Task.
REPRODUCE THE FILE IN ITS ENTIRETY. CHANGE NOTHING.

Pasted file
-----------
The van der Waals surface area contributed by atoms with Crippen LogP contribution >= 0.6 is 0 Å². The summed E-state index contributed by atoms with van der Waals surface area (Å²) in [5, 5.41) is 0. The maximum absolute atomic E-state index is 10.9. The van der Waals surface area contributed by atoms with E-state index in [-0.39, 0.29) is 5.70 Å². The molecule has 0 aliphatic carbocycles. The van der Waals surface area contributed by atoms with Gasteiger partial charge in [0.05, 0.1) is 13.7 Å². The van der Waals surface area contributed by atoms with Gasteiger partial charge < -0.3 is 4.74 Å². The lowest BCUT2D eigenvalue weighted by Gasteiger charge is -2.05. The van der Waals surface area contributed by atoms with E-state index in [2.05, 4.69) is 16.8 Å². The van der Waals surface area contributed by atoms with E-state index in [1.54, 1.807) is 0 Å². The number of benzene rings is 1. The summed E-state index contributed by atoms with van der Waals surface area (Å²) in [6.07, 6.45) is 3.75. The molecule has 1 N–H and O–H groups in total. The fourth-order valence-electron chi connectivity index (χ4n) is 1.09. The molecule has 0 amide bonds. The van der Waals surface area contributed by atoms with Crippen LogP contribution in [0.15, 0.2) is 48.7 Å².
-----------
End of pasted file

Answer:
The van der Waals surface area contributed by atoms with Crippen LogP contribution >= 0.6 is 0 Å². The summed E-state index contributed by atoms with van der Waals surface area (Å²) in [5, 5.41) is 0. The maximum absolute atomic E-state index is 10.9. The van der Waals surface area contributed by atoms with E-state index in [-0.39, 0.29) is 5.70 Å². The molecule has 0 aliphatic carbocycles. The van der Waals surface area contributed by atoms with Gasteiger partial charge in [0.05, 0.1) is 13.7 Å². The van der Waals surface area contributed by atoms with Gasteiger partial charge < -0.3 is 4.74 Å². The lowest BCUT2D eigenvalue weighted by Gasteiger charge is -2.05. The van der Waals surface area contributed by atoms with E-state index in [2.05, 4.69) is 16.8 Å². The van der Waals surface area contributed by atoms with E-state index in [1.54, 1.807) is 0 Å². The number of benzene rings is 1. The summed E-state index contributed by atoms with van der Waals surface area (Å²) in [6.07, 6.45) is 3.75. The molecule has 1 N–H and O–H groups in total. The fourth-order valence-electron chi connectivity index (χ4n) is 1.09. The molecule has 0 amide bonds. The van der Waals surface area contributed by atoms with Crippen LogP contribution in [0.15, 0.2) is 48.7 Å².